Similarly, some of John Knight’s artworks have focused on exhibition posters and announcements as preliminary influences on spectators’ perceptions of a show; in this sense, the qualities of a gallery’s “image” would have as important a background influence on an exhibited work’s “meaning” as would the architectural space. These two aspects—three-dimensional design and two-dimensional design—are conflated in Knight’s exhibitions at California State College, Humboldt, in 1973 and at Nova Scotia College of Art and Design in Halifax in 1975. Both consisted only of posters which were intended to “give a ‘complete’ description of the space in the sense of an architectural phenomenon.”3 In a 1978 project, Journals Piece, Knight sent magazine subscriptions to various residences that he knew of through social or architectural contacts. Here two-dimensional graphic design became a part of three-dimensional interior design and influenced patterns of interior life.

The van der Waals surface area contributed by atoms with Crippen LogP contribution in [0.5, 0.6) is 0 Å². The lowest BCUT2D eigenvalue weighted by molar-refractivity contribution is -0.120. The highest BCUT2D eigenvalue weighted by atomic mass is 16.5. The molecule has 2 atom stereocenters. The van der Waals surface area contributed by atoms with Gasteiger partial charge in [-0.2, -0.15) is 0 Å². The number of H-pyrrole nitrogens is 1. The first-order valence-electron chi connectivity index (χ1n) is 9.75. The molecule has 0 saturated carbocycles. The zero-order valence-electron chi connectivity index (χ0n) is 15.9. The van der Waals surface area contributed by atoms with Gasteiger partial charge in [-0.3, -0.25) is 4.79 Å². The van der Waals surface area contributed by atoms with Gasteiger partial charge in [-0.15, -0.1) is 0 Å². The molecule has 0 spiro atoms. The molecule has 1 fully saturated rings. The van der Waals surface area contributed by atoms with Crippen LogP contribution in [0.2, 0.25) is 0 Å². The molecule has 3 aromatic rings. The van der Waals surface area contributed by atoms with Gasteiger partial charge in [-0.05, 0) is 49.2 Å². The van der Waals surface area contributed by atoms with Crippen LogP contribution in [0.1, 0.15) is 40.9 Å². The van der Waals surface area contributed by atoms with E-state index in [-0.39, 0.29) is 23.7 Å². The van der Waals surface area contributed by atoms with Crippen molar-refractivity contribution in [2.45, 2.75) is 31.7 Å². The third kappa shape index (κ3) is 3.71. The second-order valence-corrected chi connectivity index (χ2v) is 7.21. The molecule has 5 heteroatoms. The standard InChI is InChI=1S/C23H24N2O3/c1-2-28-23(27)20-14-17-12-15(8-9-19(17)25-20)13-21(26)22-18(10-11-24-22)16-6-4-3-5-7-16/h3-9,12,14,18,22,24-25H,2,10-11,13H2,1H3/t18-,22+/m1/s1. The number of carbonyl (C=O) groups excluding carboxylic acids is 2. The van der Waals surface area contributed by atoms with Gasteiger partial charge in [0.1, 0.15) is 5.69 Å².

Two-dimensional design can be used to reflect corporate identity, social/political identity and individual identity. Examples of graphic markers of individual identity (which often serve to correlate that identity to corporate or social/political interests) are personalized T-shirts, personal stationery and business cards, greeting cards and the like. (T-shirts imprinted with logotypes are a good example of either corporate or social identities being used by individuals as a sign of individual identity.) These “personal” items mark an “individual” identity that is socially prescribed by convention and commercial systems of exchange.